The Spanish Government has controversially fined a Roman Catholic media group for airing a commercial in defence of traditional family values.
Spain’s Ministry of Industry fined Intereconomía 100,000 Euros (around £83,000) for airing the advert as part of a broader campaign to protect family values in the nation.
However, the European Centre for Law and Justice (ECLJ) has warned that such a punishment will have a “chilling” effect on democracy, and expressed concern for the future of free speech in the nation.
The advert, which was aired 273 times, showed footage of homosexuals marching in Gay Pride Day parades, and posed a series of questions for viewers to consider.
These included: “Is this the type of society you want?” and “Are these the examples you want for your children?”.
The socialist Spanish Government claimed that the advert breached the nation’s broadcasting laws which ban discrimination on the grounds of race, sex, nationality, religion and opinion.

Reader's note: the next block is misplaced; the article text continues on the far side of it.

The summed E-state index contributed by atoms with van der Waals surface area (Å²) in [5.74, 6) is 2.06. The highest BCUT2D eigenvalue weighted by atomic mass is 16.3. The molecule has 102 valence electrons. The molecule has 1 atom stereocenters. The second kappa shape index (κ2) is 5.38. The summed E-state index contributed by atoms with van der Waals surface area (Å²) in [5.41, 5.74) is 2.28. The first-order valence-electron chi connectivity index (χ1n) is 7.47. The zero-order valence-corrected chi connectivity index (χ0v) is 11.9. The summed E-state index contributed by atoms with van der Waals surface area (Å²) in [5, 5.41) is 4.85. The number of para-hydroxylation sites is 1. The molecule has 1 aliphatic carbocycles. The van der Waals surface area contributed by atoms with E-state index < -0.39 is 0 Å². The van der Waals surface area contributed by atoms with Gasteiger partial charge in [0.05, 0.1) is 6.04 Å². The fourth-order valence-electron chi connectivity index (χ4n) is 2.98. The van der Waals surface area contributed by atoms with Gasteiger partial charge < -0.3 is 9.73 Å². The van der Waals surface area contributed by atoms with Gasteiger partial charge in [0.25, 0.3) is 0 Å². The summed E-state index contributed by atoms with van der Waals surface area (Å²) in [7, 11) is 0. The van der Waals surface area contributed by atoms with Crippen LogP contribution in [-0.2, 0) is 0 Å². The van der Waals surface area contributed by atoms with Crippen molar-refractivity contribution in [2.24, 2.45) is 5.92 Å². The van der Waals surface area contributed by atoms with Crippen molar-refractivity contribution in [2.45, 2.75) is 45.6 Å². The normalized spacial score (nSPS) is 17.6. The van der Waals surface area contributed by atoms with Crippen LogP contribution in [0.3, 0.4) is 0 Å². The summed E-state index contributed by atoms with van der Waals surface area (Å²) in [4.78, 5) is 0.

However, the ECLJ dismissed this accusation, and warned that the punishment was a breach of Intereconomía’s right to free speech.
A press release by the group said: “The ECLJ contends that the decision of the Spanish Government goes directly against international standards protecting freedom of expression and freedom of thought, conscience, and religion.”
It added: “Freedom of expression applies not only to information and ideas that are favourably received or regarded as inoffensive or indifferent, but also to expression that may offend, shock, or disturb the State or any sector of the population.”
Earlier this year Christian street preacher Dale Mcalpine was arrested in the UK for expressing his belief that homosexual conduct is a sin.
Mr Mcalpine shared his belief during a private conversation with two Police Community Support Officers, and his arrest prompted criticism of the police action.
However, after reviewing the evidence against Mr Mcalpine the Crown Prosecution Service decided to drop the case.
Earlier this year the previous Labour Government made a manifesto commitment to abolish a free speech safeguard introduced by Lord Waddington to a sexual orientation ‘hate’ crime law.
The safeguard made clear that criticising homosexual conduct, or encouraging someone to refrain from such conduct, was not in itself a crime.
The free speech protection is backed by comedy actor, Rowan Atkinson, and homosexuals Peter Tatchell, Matthew Parris and Christopher Biggins.